There has been so much written about computerization of software security that there is little left to say. It needs to be done on a daily basis by the average user and live with live updates by the company user. However, statistical studies are now showing that attacks are less successful than ever. The success rate has fallen in every year for the last 13 years. In the year ending 31/12/2014, there were less successful attacks than in any year since 2000 when thousands of websites and programs were re-evaluated because of the Y2K scare.
It is not the number of attacks but the number of victims that really counts. One successful attack on a credit card company can produce a million or five million potential victims. The number of successful identity thefts is expanding exponentially in the USA. The problem with security is that when ten million accounts are placed in jeopardy the holders of the account information are not liable to their millions of hosted accounts. They do not even have the responsibility to inform them. Indeed, they often cannot because they do not know how. Announcements in the press are virtually useless because so many card holders do not read newspapers and magazines–online or in paper–and even if they do might not be interested in something so arcane as a firewall breach of some company that they may have never heard of. The chain of ports and repositories and banks is long and enormous.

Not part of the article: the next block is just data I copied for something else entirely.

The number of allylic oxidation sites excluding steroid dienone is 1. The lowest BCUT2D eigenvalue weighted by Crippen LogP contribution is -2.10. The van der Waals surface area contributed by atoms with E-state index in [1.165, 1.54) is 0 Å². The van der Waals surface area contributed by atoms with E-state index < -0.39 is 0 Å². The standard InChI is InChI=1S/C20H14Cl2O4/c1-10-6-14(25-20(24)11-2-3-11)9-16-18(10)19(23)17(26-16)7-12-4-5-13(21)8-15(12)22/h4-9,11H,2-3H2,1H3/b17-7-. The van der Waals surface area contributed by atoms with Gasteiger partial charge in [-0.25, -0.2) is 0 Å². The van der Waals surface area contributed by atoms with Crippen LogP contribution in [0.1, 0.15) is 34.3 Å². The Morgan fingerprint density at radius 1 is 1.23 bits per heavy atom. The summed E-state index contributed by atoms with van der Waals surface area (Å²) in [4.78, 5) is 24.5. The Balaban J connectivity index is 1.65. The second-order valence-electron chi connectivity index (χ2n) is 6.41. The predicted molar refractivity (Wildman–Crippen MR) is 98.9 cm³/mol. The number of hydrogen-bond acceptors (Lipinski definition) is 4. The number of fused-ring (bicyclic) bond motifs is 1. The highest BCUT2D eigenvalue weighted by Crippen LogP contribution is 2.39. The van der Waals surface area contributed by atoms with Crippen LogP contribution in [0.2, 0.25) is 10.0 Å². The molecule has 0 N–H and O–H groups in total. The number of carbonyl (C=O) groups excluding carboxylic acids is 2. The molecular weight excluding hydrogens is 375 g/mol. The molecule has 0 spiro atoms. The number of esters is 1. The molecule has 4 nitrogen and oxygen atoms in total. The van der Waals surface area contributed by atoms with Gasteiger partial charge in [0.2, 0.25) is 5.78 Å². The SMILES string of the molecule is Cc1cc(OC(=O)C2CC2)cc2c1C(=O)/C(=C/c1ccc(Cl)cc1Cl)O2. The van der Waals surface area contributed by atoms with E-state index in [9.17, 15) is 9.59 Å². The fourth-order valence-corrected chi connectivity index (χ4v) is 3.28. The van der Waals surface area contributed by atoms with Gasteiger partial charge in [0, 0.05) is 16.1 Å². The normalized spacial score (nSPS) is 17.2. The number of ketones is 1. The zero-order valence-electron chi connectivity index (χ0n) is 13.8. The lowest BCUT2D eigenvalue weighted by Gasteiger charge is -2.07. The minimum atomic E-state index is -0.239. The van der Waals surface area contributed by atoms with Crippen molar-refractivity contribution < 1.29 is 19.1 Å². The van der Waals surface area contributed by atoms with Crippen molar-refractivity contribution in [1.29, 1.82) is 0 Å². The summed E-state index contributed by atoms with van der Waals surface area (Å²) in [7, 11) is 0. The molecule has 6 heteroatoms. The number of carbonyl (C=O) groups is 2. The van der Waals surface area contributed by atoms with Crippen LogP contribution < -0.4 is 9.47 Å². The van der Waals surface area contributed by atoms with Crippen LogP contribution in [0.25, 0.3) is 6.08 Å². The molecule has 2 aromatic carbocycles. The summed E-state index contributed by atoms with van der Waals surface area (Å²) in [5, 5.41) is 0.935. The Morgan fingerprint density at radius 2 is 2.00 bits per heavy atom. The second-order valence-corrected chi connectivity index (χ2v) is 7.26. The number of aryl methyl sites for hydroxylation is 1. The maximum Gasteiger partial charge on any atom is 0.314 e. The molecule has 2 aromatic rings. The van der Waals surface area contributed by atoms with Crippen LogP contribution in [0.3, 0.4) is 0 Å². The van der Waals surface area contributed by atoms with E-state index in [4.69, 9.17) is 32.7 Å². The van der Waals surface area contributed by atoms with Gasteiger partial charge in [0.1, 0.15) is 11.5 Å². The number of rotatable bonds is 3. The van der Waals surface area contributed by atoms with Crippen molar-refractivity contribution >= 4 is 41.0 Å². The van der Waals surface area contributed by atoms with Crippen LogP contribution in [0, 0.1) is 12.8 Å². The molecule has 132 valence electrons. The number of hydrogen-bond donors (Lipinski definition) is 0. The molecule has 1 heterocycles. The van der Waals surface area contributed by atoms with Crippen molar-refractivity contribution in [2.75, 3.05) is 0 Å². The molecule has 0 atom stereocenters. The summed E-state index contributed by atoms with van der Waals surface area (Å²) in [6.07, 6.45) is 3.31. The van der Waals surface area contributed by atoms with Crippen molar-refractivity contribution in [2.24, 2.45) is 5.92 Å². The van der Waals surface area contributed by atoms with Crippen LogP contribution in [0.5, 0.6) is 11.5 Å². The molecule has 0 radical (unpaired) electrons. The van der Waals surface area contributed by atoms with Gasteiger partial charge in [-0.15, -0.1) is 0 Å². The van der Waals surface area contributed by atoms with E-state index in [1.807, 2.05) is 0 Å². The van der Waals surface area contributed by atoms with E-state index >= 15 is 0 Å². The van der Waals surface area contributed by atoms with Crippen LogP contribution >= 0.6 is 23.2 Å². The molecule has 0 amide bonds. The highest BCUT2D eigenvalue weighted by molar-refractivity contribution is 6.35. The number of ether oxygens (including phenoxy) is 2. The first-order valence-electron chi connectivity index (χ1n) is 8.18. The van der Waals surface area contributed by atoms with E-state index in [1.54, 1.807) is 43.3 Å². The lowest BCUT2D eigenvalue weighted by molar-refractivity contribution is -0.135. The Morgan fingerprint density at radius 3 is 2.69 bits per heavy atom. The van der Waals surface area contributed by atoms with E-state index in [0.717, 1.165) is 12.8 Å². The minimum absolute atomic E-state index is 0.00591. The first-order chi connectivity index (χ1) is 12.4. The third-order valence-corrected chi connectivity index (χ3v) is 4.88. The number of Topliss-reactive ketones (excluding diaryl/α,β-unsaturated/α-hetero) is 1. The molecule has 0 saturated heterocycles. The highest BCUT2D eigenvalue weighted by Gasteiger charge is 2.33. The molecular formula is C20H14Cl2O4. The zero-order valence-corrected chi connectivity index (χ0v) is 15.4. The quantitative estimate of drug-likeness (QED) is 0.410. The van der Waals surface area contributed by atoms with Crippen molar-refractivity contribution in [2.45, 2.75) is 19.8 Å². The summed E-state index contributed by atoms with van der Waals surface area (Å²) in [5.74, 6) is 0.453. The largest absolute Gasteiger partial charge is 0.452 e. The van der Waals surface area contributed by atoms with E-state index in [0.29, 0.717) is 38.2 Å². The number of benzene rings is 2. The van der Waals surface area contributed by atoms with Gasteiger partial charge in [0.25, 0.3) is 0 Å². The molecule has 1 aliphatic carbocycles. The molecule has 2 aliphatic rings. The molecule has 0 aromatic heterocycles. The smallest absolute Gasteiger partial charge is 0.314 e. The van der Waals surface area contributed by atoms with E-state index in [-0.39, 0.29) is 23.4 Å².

If ten to the eightieth power is generally considered to be the number of fundamental but not sub-atomic particles in the known universe, and we multiplied it by itself, would the product be random? Clearly not. It is a fixed or target number. There is no way to stop a number system at a random number without introducing a coefficient of error. Consequently, thinking through each number system to its mathematical-logical end is a necessary prerequisite to creating a random number; but placing an error in the number system is the sole way in which a close-to-random number is generated. Code breakers are looking for errors in systems, not consistency.
Normally, I would agree; however, there is a basic assumption about size having anything to do with coding complexity. abcdefghijklmnopqrstuvwxyz is a complex code that is virtually unbreakable.
Does anyone at your company have any relation to the new Yale or Princeton attempts at implementation of quantum error correction?
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